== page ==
Summary: Gossip causes nothing but damage to work relationships. When the rumors do starting flying, knowing how to react will allow them to be stopped effortlessly.
Just because we are out of high school doesn’t mean the gossip stops. Our workplaces can seem like a recreation of the old days with rumors flying like a game of telephone. These rumors can be about a company decision, your boss, your co-workers, or even yourself that build quickly, creating a poisonous environment.
- Treat false stories with laughter – When you know the rumors that co-workers are chatting about, make light of it with laughter while making it clear that the gossip is false. Laughter will make it clear that they were foolish for believing something so ridiculous was true.
- Keep confrontations down – Don’t make the person spreading the gossip about you go on the defensive by confronting them in an aggressive way. Nicely talk to the person to correct the misconception. After clearing things up, don’t hold a grudge.
- Ask for help – Make the people spreading the rumors your allies by asking for their help to correct the gossip.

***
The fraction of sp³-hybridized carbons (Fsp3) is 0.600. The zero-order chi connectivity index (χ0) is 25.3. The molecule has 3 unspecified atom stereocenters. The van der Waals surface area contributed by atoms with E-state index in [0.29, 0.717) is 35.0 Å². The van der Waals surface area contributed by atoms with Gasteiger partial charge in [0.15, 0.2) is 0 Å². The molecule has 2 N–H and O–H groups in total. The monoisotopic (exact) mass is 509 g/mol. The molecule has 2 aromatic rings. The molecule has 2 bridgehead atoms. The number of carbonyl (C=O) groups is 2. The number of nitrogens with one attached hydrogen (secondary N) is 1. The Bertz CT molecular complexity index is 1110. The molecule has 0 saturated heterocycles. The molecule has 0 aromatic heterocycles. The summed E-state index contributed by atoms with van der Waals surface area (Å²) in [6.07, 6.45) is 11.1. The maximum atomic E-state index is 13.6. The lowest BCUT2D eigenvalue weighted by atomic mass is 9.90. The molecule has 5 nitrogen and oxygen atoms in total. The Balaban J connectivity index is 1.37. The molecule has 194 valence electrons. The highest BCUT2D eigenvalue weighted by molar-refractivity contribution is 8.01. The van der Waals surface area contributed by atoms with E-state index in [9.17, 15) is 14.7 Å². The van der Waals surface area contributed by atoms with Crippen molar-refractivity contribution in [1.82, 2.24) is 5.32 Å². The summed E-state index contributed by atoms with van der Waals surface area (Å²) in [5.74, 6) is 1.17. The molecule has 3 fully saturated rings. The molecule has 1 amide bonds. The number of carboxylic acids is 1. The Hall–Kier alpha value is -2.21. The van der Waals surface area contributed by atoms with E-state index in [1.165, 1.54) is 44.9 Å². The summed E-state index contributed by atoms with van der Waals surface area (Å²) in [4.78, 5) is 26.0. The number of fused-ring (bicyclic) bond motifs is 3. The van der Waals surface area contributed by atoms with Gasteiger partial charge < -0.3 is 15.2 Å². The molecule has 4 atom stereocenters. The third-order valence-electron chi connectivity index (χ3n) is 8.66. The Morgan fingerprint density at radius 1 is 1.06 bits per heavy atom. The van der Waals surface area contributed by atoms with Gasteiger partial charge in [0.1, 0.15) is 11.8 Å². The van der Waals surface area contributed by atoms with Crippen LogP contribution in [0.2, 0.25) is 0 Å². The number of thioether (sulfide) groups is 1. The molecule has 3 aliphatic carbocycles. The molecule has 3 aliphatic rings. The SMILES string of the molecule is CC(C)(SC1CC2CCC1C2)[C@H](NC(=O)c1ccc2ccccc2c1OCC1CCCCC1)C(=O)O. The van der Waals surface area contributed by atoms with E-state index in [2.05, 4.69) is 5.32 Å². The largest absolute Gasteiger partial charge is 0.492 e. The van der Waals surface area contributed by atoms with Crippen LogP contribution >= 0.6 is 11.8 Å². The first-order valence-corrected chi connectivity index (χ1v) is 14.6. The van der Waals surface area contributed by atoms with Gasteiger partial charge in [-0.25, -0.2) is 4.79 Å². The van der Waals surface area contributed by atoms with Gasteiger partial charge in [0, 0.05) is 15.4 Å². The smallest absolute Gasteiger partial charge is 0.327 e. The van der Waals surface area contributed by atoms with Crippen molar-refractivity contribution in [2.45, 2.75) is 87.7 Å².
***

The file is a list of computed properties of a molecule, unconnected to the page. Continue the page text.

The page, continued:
- Enforce a gossip-free workplace – When you are in positions of management, make it clear to your team that gossip is not allowed. Keep open and honest communication in your department to show your team what is valued. Remind your team and colleagues that gossip is a waste of time to encourage them to have the same philosophy.
- Be open in communications – Be an example and practice what you preach. If you start spreading rumors, they will get the idea that it is okay for them to as well. When you treat relationships at work with openness, your team will be open in return.
When there continues to be one person that won’t stop spreading rumors about you or others and talking to them doesn’t help, then you may have to resort to more drastic measures by discussing the issue with a supervisor. Remember to always keep the conversation respectful and professional.
Photo: adigaskell.orgGossip in the Workplace Does Nothing but Damage by Amanda Griffin